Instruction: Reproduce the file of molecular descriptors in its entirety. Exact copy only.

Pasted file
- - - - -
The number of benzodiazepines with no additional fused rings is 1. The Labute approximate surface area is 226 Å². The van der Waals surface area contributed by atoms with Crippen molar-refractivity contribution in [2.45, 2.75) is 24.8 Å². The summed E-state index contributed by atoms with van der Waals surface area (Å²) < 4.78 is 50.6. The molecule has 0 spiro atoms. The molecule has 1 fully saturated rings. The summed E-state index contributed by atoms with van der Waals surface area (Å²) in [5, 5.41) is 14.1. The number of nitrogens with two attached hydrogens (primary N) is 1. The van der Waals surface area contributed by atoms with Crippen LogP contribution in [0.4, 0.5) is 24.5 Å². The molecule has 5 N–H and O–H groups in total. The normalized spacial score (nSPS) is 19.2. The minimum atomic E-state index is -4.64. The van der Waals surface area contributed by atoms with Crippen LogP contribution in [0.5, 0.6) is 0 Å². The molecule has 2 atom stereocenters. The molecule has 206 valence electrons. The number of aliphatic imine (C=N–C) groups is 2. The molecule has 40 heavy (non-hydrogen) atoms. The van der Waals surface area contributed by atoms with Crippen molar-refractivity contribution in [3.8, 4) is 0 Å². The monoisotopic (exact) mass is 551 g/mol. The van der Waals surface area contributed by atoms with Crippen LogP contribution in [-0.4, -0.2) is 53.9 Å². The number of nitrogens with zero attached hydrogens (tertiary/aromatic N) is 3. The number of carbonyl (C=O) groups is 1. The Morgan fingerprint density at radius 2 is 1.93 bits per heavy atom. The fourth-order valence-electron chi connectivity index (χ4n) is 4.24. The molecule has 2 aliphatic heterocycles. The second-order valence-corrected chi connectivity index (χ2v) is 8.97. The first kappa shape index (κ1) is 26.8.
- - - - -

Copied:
The number of benzodiazepines with no additional fused rings is 1. The Labute approximate surface area is 226 Å². The van der Waals surface area contributed by atoms with Crippen molar-refractivity contribution in [2.45, 2.75) is 24.8 Å². The summed E-state index contributed by atoms with van der Waals surface area (Å²) < 4.78 is 50.6. The molecule has 0 spiro atoms. The molecule has 1 fully saturated rings. The summed E-state index contributed by atoms with van der Waals surface area (Å²) in [5, 5.41) is 14.1. The number of nitrogens with two attached hydrogens (primary N) is 1. The van der Waals surface area contributed by atoms with Crippen LogP contribution in [0.4, 0.5) is 24.5 Å². The molecule has 5 N–H and O–H groups in total. The normalized spacial score (nSPS) is 19.2. The minimum atomic E-state index is -4.64. The van der Waals surface area contributed by atoms with Crippen LogP contribution in [0.5, 0.6) is 0 Å². The molecule has 2 atom stereocenters. The molecule has 206 valence electrons. The number of aliphatic imine (C=N–C) groups is 2. The molecule has 40 heavy (non-hydrogen) atoms. The van der Waals surface area contributed by atoms with Crippen molar-refractivity contribution in [3.8, 4) is 0 Å². The monoisotopic (exact) mass is 551 g/mol. The van der Waals surface area contributed by atoms with Crippen LogP contribution in [-0.4, -0.2) is 53.9 Å². The number of nitrogens with zero attached hydrogens (tertiary/aromatic N) is 3. The number of carbonyl (C=O) groups is 1. The Morgan fingerprint density at radius 2 is 1.93 bits per heavy atom. The fourth-order valence-electron chi connectivity index (χ4n) is 4.24. The molecule has 2 aliphatic heterocycles. The second-order valence-corrected chi connectivity index (χ2v) is 8.97. The first kappa shape index (κ1) is 26.8.